I recently reread 20 Under 40: Stories from The New Yorker, published in 2010 by Farrar, Straus and Giroux. For those unfamiliar, 20 Under 40 collates stories originally published in The New Yorker magazine from 20 of their more exciting contributors, all under 40 years of age at the time of publication. The contributor list reads like a who’s who of American literature, featuring Jonathan Safran Foer, Nicole Krauss and ZZ Packer, among others, and it’s the second time the magazine has published a ’20 Under 40’ list since 1999, a list that at the time included David Foster Wallace, Jonathan Franzen and Jhumpa Lahiri.
While any ponderings on such a topic are contentious at best (the 2010 20 Under 40 selection came up against mild criticism at The Millions, not long after it was announced), they’re also illuminating, in so far as they indicate the types of writers (and by extension the types of writing) valued by a publication as esteemed as The New Yorker. It acts as a gateway to these writers, their work, and their backgrounds. And in my case, it has guided future purchases and library rentals: since first reading the collection, I’ve read novels and collections from included authors ZZ Packer, Dinaw Mengestu, Ngozi Chimamanda Adichie, Téa Obreht and Yiyun Li.
As a writer, I value guidance on similarly aged writers nearing the top of their profession. As a reader, I’m always keen to expand my horizons, and as a bibliophile, I’m a fan of anything that collects some of the best fiction available at any given time.
Which started me thinking about Australian literature, and who, if given the task, one might choose to fill the pages of an Australian ’20 Under 40’. Some choices would seem almost mandatory. Any reader worth their salt would have had a hard time missing Patrick Cullen, Jennifer Mills, Michael Sala, Ryan O’Neill or Josephine Rowe in recent editions of Black Inc.’s excellent Best Australian Stories series, and indeed, any number of independent literary journals. One could also take their pick from fiction writers Jon Bauer, Ruby Murray, Emmett Stinson, Craig Silvey, Penni Russon, Amy Espeseth, Romy Ash, Favel Parrett, Chris Currie, S.A. Jones, Annabel Smith and Jessica Au. And while I’m not in the habit of pre-empting successful literary careers, my money (and indeed Little, Brown’s) is on KYD’s own Hannah Kent becoming the next young Australian author to watch.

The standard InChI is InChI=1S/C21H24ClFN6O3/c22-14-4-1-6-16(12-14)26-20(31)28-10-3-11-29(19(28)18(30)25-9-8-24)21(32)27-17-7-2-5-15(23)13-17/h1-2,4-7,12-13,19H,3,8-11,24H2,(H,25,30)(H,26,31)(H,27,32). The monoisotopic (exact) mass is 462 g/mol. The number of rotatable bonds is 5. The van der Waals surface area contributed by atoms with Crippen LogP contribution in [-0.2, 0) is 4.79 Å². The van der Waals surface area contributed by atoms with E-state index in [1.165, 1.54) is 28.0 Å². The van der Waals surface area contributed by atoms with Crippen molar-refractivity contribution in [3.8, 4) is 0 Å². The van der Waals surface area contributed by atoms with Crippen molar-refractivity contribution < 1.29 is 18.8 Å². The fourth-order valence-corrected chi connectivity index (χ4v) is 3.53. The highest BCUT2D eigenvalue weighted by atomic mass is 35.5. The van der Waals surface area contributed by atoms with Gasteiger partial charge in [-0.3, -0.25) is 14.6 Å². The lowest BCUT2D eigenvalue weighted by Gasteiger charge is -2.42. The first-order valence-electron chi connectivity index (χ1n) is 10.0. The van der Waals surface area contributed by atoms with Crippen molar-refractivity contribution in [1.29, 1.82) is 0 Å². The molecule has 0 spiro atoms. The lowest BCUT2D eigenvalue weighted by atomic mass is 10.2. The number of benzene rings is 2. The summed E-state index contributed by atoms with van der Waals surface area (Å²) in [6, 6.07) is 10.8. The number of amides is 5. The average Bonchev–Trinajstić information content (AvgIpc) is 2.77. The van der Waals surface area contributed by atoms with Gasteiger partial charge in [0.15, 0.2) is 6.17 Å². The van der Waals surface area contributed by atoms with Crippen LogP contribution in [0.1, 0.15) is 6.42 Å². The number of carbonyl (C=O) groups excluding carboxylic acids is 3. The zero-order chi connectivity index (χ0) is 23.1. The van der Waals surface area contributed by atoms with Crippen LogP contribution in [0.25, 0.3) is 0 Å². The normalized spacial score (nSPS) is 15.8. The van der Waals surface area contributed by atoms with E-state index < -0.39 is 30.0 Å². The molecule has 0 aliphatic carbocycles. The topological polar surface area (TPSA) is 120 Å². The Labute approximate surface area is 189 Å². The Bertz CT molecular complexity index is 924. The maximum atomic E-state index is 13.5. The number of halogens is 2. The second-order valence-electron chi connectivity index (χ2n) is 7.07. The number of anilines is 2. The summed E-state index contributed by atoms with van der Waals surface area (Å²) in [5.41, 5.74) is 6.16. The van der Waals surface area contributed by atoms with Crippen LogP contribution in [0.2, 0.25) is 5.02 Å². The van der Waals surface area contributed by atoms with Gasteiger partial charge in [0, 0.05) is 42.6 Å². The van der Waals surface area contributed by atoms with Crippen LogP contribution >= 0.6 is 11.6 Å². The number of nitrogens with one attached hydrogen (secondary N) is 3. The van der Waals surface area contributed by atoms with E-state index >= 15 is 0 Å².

Anthologising such authors in a single collection would undoubtedly capture an impressive snapshot of some of Australia’s best up-and-coming authors. It would also, however, miss a whole bunch of them, too. The truth is, not all great writers appear in the most ‘important’ journals, or have novels already published.
So throw in Sam Van Zweden, Mark Welker, Bel Woods, Rebecca Giggs, Sam Rutter and Angela Meyer, too. Add Brooke Dunnell, Chloe Walker, Kelli Lonergan and Aaron Mannion; and let’s include Sam Cooney, Sam Twyford-Moore and Mark Chu as well. At this point, we’ve barely scraped the surface. And unless you’re an editor or someone intimately connected with independent publishing, you probably won’t have heard the majority of these names before.
You will hear more, though, if we look at greater facilitation of a writer as more than the books they can produce. You will look forward to their first full length work if you already know whom to look out for.
Any and all lists are subjective, including those stories selected by the aforementioned Best Australian Stories series. With that in mind, the only real redress is to create other lists, other publications – built to represent writers who may be producing quality work, but have yet to break through as established authors.
I would love to read any number of ‘best writer’ collections as opposed to those primarily focused on writing alone. I would like us to broaden our horizons when it comes to how we promote both our authors and the work they produce. I would like a book where writers are chosen not, as in Black Inc.’s case, by a single editor, but by groups of independent writers, publishers and editors. They’d surely know more about Australia’s up-and-coming authors than a single author acting in isolation, and could also showcase said potential without having to worry about who’s been reviewed or who has won awards.
After revisiting 20 Under 40, I saw the potential to expand Australia’s somewhat limited definition of those writers noteworthy of regard, respect or celebration. I saw a way to bring the future into the present; encompassing the perspectives, ideas, and stories from a whole new generation of writers.
In recent times, there’s been a push to acknowledge Australia’s literary past: those forgotten novelists who have, for one reason or another, slipped from the public awareness. It’s equally important to acknowledge our country’s literary future, in and outside of traditional literary definitions.
Laurie Steed is a writer, editor and Killings columnist. He is currently completing his PhD in Creative Writing at the University of Western Australia.